Practicing Ethnohistory: Mining Archives, Hearing Testimony, Constructing Narrative is a collection of 21 essays by an associate professor in the School of Information at the University of Texas at Austin. These essays are organized in four sections: textual historiography, positive analytic methods using nontextual physical evidence, ethnohistorical synthesis, and the ethical-contextual issues of ethnohistory. The focus in many essays is the Choctaw Nation and the historical and anthropological research about them.
Histories of Anthropology Annual Volume 1 is a collection of 10 essays edited by Regna Darnell and Frederic Gleach. One of the most significant essays is by linguist Michael K. Foster. Jacob Ezra Thomas: Educator and Conservator of Iroquois Culture pays tribute to the life work of Cayuga Chief Jake Thomas from Six Nations of the Grand River. The other essay of interest is Trends in Image and Design: Reflections on 25 Years of a Tribal Museum Era by Patricia Pierce Erikson. This paper recounts the history of the Makah Cultural and Research Center in Washington State.
When You Sing It Now, Just Like New: First Nations Poetics, Voices, and Representations is a collection of essays about stories: about hearing, sharing, and recording them, and sometimes even becoming characters in them. These essays, which contextualize stories within anthropology, flow from Robin Ridington and Jillian Ridington's decades of work with the Athapaskan-speaking Dane-zaa people, who live in Canada's Peace River area. The essays in part 1 feature the Ridingtons' audio work as well as Jillian's reflections on her relationships with Dane-zaa women.
The Seminole Baptist Churches of Oklahoma: Maintaining a Traditional Community is based on the author's four-year fieldwork study in the early 1990s among a Seminole Baptist community in Oklahoma. There he attended formal and informal gatherings such as Prayer Meetings and services. He also interviewed church members and fully participated in church gatherings and meetings. As an anthropologist his work is interested in understanding the social and cultural aspects of religion as these continue to support and maintain Seminole identity as a unique and distinctive Nation.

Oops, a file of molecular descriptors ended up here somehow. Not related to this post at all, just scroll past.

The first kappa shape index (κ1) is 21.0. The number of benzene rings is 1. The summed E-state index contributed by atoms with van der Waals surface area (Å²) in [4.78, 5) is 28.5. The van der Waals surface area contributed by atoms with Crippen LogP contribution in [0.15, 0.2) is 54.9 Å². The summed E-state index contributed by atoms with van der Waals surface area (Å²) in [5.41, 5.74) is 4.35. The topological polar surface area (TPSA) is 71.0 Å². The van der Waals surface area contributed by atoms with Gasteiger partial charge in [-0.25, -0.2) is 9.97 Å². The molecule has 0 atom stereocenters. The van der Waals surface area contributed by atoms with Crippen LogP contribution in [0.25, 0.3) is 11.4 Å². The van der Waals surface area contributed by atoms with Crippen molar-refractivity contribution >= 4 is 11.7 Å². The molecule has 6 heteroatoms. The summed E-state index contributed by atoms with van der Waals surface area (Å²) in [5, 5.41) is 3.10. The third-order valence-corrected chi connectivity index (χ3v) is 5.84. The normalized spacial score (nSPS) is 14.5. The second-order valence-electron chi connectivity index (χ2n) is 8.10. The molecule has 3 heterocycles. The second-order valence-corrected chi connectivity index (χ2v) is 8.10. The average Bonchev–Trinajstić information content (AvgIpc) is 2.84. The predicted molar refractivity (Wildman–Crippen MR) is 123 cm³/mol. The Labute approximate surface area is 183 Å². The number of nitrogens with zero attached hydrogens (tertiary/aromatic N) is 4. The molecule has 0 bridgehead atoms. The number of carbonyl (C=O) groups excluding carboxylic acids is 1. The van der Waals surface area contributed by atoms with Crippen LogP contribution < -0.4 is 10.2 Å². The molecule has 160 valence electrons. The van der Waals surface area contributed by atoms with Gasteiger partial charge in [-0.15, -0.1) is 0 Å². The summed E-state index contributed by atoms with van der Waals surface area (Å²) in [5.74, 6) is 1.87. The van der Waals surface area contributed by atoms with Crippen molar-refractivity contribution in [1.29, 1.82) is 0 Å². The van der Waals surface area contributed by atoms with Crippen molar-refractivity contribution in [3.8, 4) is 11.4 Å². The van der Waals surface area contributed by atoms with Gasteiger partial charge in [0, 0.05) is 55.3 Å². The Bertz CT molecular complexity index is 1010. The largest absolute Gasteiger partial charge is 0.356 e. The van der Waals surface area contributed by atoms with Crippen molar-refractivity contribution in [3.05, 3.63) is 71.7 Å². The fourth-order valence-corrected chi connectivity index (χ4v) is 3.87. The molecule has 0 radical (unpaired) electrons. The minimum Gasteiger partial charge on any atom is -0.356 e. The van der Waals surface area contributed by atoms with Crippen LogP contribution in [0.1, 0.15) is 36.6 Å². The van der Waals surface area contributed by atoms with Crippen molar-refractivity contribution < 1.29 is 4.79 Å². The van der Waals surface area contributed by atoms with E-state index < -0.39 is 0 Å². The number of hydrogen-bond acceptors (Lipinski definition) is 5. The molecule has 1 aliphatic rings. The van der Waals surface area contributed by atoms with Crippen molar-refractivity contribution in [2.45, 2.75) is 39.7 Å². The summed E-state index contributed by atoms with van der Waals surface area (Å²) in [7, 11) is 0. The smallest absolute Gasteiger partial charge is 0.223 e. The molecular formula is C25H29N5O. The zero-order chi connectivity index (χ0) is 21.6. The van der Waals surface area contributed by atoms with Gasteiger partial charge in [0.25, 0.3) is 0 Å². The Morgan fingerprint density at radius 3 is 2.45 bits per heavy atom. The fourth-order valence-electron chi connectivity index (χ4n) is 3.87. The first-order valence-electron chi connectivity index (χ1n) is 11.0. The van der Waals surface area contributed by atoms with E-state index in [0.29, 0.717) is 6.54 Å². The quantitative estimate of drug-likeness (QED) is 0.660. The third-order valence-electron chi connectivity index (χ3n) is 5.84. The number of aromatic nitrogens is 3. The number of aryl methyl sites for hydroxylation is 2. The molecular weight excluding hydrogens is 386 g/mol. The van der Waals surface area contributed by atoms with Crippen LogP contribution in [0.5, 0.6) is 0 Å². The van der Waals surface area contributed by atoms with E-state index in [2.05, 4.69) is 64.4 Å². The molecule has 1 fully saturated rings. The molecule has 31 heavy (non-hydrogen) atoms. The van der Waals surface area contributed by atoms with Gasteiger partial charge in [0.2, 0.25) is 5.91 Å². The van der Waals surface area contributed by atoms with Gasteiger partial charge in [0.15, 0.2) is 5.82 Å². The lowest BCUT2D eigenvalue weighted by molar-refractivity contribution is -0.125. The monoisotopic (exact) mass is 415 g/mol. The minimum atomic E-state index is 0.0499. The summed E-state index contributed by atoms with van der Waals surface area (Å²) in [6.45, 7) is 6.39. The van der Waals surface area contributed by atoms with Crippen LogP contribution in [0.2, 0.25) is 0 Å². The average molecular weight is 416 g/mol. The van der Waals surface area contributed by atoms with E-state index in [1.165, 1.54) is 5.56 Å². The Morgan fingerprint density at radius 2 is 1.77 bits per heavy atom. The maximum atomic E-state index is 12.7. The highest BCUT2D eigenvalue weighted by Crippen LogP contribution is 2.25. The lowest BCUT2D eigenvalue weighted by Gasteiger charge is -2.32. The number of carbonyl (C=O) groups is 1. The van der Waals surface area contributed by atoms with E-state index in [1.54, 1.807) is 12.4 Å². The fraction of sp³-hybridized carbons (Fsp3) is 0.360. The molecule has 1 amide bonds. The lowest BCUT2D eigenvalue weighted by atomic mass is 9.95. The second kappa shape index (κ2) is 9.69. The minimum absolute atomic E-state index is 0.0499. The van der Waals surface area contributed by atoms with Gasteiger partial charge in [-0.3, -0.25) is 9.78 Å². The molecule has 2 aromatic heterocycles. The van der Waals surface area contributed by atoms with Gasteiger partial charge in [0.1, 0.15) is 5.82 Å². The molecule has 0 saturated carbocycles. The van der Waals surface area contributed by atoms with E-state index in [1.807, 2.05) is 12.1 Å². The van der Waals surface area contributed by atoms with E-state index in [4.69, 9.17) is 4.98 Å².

Historical study of the Delaware Big House Ceremony. This edited collection contains diverse perspectives from historical documents and contemporary accounts. There are commentaries by Delaware traditionalists from Oklahoma, Wisconsin, and Ontario. The earliest accounts of this sacred ceremony date from 1655 to the most recent Nora Thompson Dean's account of the Eastern Oklahoma Unami Delaware Big House from 1973-1984. Additional contributors include Ruthe Blalock James, Marlene Molly Miller, Michael Pace, and Darryl Stonefish.
The Early Years of Native American Art History: The Politics of Scholarship and Collecting is a collection of essays dealing with the development of Native American art history as a discipline rather than with particular art works or artists. It focuses on the early anthropologist, museum curators, dealers, and collectors, and on the multiple levels of understanding and misunderstanding, appropriation and reappropriation, that characterized their transactions.
Journalist tackles the history of the Americas based on current anthropological, archaeological, scientific and literary evidence. The book is written in a fast-paced detective format. Topics include the origins of Indigenous Peoples of the Americas, the origin of corn and cotton, early writing, farming in the Amazon rain forest, warfare, the Great Law of Peace, terminology, contributions, mathematics and calendars. Second edition.
The Two-Spirit man occupies a singular place in Native American culture, balancing the male and the female spirit even as he tries to blend gay and Native identity. The accompanying ambiguities of gender and culture come into vivid relief in the powerful and poignant Becoming Two-Spirit: Gay Identity and Social Acceptance in Indian Country, the first book to take an in-depth look at contemporary American Indian gender diversity.
Invisible Genealogies: A History of Americanist Anthropology by professor of anthropology Regna Darnell provides a history of anthropology in North America. Its development is seen as one of continuity extending back to the work of Franz Boas. Others who extended the tradition are noted. Anthropologists and scholars such as A. L. Kroeber, Ruth Benedict, Edward Sapir, Elsie Clews Parsons, Paul Radin, Benjamin Lee Whorf, A. Irving Hallowell, Claude Levi-Strauss and Clifford Geertz are all genealogical ancestors for today's anthropologists.
An Illustrated History of Canada's Native Peoples: I Have Lived Here Since the World Began is the 2011 revised and expanded edition of the earlier title, I Have Lived Here Since the World Began. Historian Arthur J. Ray offers the general reader an accessible overview of the history of Aboriginal Peoples in Canada from pre-contact to the twenty-first century.